Case Quotas Policy Ended by Department of Justice

The Department of Justice (DOJ) has announced that a “case quota” policy, put into place during the previous presidential administration, has been rescinded. This policy forced judges to dispose of cases much more quickly than they might have wanted, potentially leading to unjust outcomes. With the case quotas policy rescinded, judges are now less pressured to give final judgments on cases that may deserve closer scrutiny, helping to protect immigrants from potential injustice.

What Was the Case Quotas Policy?

The policy of case quotas was put into place in 2018, along with a new set of criteria for evaluating the performance of immigration judges. This new policy required every immigration judge to complete a minimum of 700 cases every year to be given a “satisfactory” review for their position. This meant they could suffer professional consequences for failing to go through cases quickly enough, putting pressure on them to make quick decisions regardless of the merits of individual cases.

Why Were the Case Quotas Put In Place?

    The justification put forward by the Trump Administration for the case quotas was to deal with the backlog of immigration cases. Right now, there are about 1.5 million immigration cases in the backlog of the immigration system, which are often stuck for months or years awaiting hearings from immigration judges. The case quotas forced judges to go through the backlog at a rapid pace, disposing of cases quickly to meet the arbitrary guidelines.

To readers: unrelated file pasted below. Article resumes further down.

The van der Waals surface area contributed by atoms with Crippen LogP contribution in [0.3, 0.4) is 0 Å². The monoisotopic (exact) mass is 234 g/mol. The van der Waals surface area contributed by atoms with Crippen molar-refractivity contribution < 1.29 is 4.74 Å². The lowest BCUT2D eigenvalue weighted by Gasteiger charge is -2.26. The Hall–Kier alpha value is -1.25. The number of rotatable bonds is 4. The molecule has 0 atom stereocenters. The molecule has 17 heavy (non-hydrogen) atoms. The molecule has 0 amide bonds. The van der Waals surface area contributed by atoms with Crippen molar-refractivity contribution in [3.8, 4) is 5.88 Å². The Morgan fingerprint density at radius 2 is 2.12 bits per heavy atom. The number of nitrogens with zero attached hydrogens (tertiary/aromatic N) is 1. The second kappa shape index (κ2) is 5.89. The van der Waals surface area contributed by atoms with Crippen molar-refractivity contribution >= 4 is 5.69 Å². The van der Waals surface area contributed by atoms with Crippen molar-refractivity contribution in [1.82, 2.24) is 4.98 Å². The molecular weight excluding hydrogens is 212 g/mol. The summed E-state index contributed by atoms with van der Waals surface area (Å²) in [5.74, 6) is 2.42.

Why Have the Case Quotas Been Removed?

 

The case quotas system was criticized as soon as it was implemented, due to the high risk of unjust outcomes it created. With judges prioritizing ending cases quickly, many immigrants were potentially denied due process under the law. This led to immigrants losing their opportunity to have their cases fully heard, and in many cases led to deportation and other negative outcomes that would not have occurred if they had an opportunity to fully exercise their rights.

How Will This Affect Immigration Cases?

By removing case quotas, immigrants are more likely to receive fair hearings for their immigration cases. This gives them a better chance to have their arguments heard, and in turn giving them a better chance for a favorable outcome. For some immigrants, it may even be the difference between life and death, especially for asylum seekers and refugees fleeing danger in their countries of origin.

For more than forty years, the Drucker Law Firm has been providing personal and quality legal services to individuals, universities, and corporations throughout the New York City and Tri-State area. We have represented three generations of clients in immigration and nationality matters, as well as personal injury, family law, criminal law, and general litigation matters. If you have a legal issue related to immigration law, please give us a call at (718) 458-1489 to schedule a consultation or visit our contact page.

 

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